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Report this Post04-14-2014 08:30 PM Click Here to See the Profile for jim94Click Here to Email jim94Send a Private Message to jim94Edit/Delete MessageReply w/QuoteDirect Link to This Post
I put zddp in my car and even in my motorcycle
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hyperv6
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Report this Post04-14-2014 10:05 PM Click Here to See the Profile for hyperv6Send a Private Message to hyperv6Edit/Delete MessageReply w/QuoteDirect Link to This Post
The truth is simple if you do your home work.

With today oils and flat tappet lifters you need a oil with a rich zinc base to preserve the cam.

The oils today that you need to look for are oils like Mobil One 15W50. The Phosphorus content is 1200 PPM and the Zinc is 1300 PPM. Both are needed for long cam life on flat tappets. If you have a newer engine with roller lifters it is not as much an issue but older engines need the Phosphorus and Zinc to live. They make additives but many do not mix well and are only good for breaking in a cam. In long term use could damage the converter too.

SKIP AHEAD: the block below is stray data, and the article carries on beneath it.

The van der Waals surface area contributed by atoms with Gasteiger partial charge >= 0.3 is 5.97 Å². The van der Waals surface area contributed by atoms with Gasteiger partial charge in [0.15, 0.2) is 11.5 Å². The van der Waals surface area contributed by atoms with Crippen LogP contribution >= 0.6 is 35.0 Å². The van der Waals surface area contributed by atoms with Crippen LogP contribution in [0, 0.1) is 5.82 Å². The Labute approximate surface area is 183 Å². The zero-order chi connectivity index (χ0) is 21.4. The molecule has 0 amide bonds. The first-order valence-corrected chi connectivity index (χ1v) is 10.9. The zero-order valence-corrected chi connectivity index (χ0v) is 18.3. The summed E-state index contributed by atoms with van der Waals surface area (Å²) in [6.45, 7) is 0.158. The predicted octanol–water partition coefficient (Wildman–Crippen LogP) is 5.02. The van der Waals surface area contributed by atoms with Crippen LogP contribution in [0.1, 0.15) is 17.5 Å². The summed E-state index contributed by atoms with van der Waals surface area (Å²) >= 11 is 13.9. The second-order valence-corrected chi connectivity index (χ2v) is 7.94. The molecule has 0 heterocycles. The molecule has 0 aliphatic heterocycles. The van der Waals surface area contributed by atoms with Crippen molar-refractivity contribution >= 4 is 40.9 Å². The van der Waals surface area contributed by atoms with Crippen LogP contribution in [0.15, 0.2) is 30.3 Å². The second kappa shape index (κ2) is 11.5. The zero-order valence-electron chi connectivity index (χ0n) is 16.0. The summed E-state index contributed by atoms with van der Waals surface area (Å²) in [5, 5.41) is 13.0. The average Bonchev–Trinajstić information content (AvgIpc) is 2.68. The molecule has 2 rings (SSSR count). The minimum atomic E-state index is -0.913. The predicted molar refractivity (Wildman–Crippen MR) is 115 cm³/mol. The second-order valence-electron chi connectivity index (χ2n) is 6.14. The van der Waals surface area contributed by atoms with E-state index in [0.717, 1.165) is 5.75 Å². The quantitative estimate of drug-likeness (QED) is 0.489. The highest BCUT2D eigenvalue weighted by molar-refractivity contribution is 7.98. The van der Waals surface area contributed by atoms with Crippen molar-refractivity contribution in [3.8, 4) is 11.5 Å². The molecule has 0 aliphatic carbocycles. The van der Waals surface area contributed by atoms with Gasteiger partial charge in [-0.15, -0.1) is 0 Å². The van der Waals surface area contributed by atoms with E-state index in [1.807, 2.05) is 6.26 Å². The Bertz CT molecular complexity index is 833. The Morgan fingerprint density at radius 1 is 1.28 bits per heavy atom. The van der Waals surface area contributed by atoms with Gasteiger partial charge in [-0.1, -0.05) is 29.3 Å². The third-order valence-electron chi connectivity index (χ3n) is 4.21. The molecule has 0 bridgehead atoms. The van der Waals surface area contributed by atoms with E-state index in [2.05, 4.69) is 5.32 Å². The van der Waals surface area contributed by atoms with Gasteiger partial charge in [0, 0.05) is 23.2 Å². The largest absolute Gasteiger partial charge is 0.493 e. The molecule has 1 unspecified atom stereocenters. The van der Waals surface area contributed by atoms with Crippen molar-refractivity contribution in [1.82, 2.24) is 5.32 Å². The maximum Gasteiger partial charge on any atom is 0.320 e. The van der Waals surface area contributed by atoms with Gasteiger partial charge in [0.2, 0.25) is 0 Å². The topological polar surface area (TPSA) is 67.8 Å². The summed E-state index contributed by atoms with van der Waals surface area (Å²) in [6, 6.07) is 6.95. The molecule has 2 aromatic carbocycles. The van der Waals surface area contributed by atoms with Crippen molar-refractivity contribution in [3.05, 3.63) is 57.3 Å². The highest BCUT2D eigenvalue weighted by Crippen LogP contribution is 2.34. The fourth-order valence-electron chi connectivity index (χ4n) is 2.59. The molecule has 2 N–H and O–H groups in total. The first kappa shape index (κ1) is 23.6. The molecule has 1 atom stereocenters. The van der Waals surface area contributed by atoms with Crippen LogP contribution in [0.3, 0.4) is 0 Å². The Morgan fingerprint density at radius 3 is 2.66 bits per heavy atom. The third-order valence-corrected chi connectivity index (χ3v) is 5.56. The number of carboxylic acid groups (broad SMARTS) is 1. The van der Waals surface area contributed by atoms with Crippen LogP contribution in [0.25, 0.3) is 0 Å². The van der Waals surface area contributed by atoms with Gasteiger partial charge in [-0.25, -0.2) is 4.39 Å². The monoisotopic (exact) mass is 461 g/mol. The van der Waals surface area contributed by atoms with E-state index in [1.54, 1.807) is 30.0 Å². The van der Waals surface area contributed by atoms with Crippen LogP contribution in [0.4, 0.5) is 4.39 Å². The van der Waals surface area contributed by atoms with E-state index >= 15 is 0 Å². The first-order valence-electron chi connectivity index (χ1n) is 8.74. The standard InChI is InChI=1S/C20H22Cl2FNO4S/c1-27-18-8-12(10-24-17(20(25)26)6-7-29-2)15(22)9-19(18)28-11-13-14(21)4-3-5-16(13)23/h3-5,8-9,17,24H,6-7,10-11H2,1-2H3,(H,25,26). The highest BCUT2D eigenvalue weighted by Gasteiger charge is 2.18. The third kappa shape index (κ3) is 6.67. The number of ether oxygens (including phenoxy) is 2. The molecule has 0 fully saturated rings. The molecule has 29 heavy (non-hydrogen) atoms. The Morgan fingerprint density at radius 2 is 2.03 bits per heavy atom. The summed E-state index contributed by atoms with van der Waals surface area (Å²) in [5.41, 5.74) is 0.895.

Also if you are not using a synthetic you should be as it is the best oil you can get today.

I work in the performance aftermarket and we deal with a lot of different engines and many needs of flat tappet cams and you need to make sure you take care in oil choices today or you will wipe a cam out. I see it often and many even on break in fail t use the right oils.

You need to do the home work check the Phosphorus and Zinc content and make sure you have It right as in time you will damage the engine. These tow elements have been removed because the sensors on the new cars can be damaged by them so they have changed up the oils. It may look the same but things are not like they used to be.